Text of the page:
If you're wondering, I like Japan too but unlike others, I just accept their dark(er) sides as well.

  5. W Gold

    He could have just bought a refundable ticket on a Oneworld airline from ICN and then cancelled and refunded his ticket once he got into the lounge.

    I'm not going to lie, this is something I have done before to access new lounges.

    1. Andrew_M Member

      @W If so, just be honest about it rather than ignoring reader questions. it's insulting to his readers that he thinks we won't notice.

  6. Weekend Surfer Guest

    What I found interesting is that Zipair won’t allow kids under a certain age (I think 6) sit in these seats.

  7. Andrew_M Member

    One of the more obnoxious things Ben does on his blog is to present a persona of complete honesty with his readers and then hide details like this that would make him look bad rather than just coming clean.

  8. tm_smile Member

    Its funny using the fax trope. From a country which still uses cheques and doesn't have peer to peer bank transfers lol

    1. Luke Guest

      Even bank cards are of the obsolete kind. They do not double as debit cards, and can't be used overseas

  9. AAflyer Guest

    Flew Peach last year and I believe they had a similar service flow. It was unique to order via phone wifi then pay in cash.

    I did fall asleep for the first half of the flight so maybe they did pull the cart around.

  10. Mike Guest

    Here we go again with fax machine slander..... plenty of Asian countries still use fax machines, as well as certain industries in the UK, specifically in smaller companies who might not have the capital to upgrade equipment or no one wants to take time to scan in pages of documents, password protect, and send via email for confidential documents. Just because they're obsolete in public eye doesn't mean they're not still being used regularly.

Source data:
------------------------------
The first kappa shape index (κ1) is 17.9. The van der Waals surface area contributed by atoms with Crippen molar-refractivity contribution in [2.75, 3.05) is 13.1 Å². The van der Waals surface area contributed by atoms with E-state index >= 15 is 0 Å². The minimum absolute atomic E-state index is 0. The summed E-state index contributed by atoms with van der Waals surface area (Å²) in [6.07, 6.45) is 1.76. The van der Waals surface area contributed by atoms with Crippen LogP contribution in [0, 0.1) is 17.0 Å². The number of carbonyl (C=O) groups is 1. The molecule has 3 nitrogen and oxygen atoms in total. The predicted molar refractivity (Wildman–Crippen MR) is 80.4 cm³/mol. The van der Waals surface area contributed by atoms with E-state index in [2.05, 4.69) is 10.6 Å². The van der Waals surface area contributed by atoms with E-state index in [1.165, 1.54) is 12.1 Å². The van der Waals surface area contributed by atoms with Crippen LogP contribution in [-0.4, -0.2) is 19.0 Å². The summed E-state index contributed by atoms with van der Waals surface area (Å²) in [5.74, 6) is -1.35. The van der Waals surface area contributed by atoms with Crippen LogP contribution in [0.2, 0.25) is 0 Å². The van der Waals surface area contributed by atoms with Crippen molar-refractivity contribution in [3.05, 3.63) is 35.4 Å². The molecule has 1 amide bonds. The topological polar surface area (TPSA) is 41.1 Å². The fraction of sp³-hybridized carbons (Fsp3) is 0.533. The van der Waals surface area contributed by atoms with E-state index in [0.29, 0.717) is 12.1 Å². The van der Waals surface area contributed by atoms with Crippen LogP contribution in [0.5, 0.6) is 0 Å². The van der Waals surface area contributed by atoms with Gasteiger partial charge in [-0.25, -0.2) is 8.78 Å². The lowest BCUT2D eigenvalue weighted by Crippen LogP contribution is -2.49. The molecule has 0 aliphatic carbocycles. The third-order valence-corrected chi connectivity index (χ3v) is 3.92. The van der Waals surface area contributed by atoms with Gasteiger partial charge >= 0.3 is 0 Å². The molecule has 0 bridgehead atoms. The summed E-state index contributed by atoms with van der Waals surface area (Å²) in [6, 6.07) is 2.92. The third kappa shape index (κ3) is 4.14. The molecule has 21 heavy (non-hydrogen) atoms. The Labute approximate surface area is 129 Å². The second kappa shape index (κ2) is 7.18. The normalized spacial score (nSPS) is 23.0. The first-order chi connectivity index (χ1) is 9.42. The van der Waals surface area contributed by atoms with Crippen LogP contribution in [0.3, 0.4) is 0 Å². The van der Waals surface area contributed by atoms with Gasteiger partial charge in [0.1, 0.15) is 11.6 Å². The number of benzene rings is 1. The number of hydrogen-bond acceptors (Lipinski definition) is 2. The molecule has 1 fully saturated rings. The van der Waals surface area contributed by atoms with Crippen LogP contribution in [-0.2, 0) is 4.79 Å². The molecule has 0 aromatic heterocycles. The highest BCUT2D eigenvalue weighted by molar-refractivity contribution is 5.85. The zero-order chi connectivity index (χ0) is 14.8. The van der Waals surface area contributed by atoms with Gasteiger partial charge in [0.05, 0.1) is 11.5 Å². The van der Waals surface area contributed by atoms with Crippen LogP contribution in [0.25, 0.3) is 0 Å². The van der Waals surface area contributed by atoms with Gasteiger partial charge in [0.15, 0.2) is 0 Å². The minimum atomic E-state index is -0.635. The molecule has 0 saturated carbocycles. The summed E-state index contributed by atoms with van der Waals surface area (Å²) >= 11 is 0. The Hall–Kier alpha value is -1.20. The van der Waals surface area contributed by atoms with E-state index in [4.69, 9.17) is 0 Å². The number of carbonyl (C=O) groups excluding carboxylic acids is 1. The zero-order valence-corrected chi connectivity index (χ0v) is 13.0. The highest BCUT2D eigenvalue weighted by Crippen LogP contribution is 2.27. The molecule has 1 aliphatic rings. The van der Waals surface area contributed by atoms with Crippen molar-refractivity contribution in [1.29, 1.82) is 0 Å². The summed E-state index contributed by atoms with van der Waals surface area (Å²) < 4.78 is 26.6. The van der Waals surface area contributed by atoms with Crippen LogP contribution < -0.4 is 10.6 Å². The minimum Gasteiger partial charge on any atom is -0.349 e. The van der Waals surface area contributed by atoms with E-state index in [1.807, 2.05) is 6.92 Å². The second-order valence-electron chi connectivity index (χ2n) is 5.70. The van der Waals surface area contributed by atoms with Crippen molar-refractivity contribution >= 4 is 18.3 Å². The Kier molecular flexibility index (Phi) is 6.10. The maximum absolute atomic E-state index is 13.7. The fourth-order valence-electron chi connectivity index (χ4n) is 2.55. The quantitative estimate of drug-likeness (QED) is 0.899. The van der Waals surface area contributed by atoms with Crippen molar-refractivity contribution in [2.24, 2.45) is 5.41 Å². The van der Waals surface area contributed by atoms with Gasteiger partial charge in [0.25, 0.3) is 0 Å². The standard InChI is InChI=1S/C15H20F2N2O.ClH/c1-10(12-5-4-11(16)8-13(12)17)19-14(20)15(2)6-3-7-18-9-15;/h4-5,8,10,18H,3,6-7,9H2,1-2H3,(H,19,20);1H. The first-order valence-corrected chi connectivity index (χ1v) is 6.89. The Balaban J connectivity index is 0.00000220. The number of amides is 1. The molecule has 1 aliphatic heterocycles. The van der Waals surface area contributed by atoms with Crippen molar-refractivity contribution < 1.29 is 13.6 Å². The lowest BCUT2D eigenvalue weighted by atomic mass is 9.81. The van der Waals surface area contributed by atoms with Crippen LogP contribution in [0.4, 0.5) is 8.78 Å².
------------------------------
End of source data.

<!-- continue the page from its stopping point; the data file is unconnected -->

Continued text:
1. Bob Guest

      I find japan exasperating as noted. Seems like half the country is very tech embracing while half are either complete ludites or makes everything ridiculously complicated. For example, you would expect in modern cities you could buy a metro ticket with a credit card. Not japan. Instead you need to buy a suica type card where you load the card with cash using a credit card then you go buy your metro ticket with said...

      I find japan exasperating as noted. Seems like half the country is very tech embracing while half are either complete ludites or makes everything ridiculously complicated. For example, you would expect in modern cities you could buy a metro ticket with a credit card. Not japan. Instead you need to buy a suica type card where you load the card with cash using a credit card then you go buy your metro ticket with said suica. This type of round about behavior was very evident in Japan's post pandemic reopening but not really reopening over and over. And if have tech development skills you can analyze websites from ana and jal and you can see how pages have lots of archaic technology and customer usage is very backwards. Even buying passes for Tokyo, Osaka and Kyoto is frustratingly silly. You end up constantly asking why? Why require A to B to C to D when you can just go A to D.

    2. Nick Guest

      He should've used another example. Fax machines are still reliable - but that doesn't mean Japan is living both in the future and the past.

    3. Nick Guest

      "That doesn't mean Japam is not" - this is what I was gonna say

    4. Mason Guest

      You don't know why does it matter - yes western businesses still use fax, but in Japan, it is still used at homes too.

    5. Jericho Morales Guest

      people need a reality check from those influencer foreigners posting all those obnoxious "oNLy In jAPan" videos which shows things that are literally found all over developed and developing countries

  11. RetiredATLATC Diamond

    Why are you saying "eh" so much? Have you moved to Maine?

    1. BradStPete Diamond

      Or Ontario ? LOL

  12. Ezawa Tami Guest

    It is a perfect product if it's not based in Japan, competing with NH/JL.

  13. DT Diamond

    I’m all for this. Just give me a comfortable place to sleep. You can keep your champagne and meals. I can do better on the ground. Let’s hope they fly from JFK sometime soon.

  14. Daniel from Finland Guest

    Ben, there seems to be 18 lie-flat seats, not 20.

    I would fly this airline in a heartbeat if they offered longhaul flights from my airport. A proper lie-flat J seat at a very decent cost. And I can pack my own snacks and sandwiches if I wish.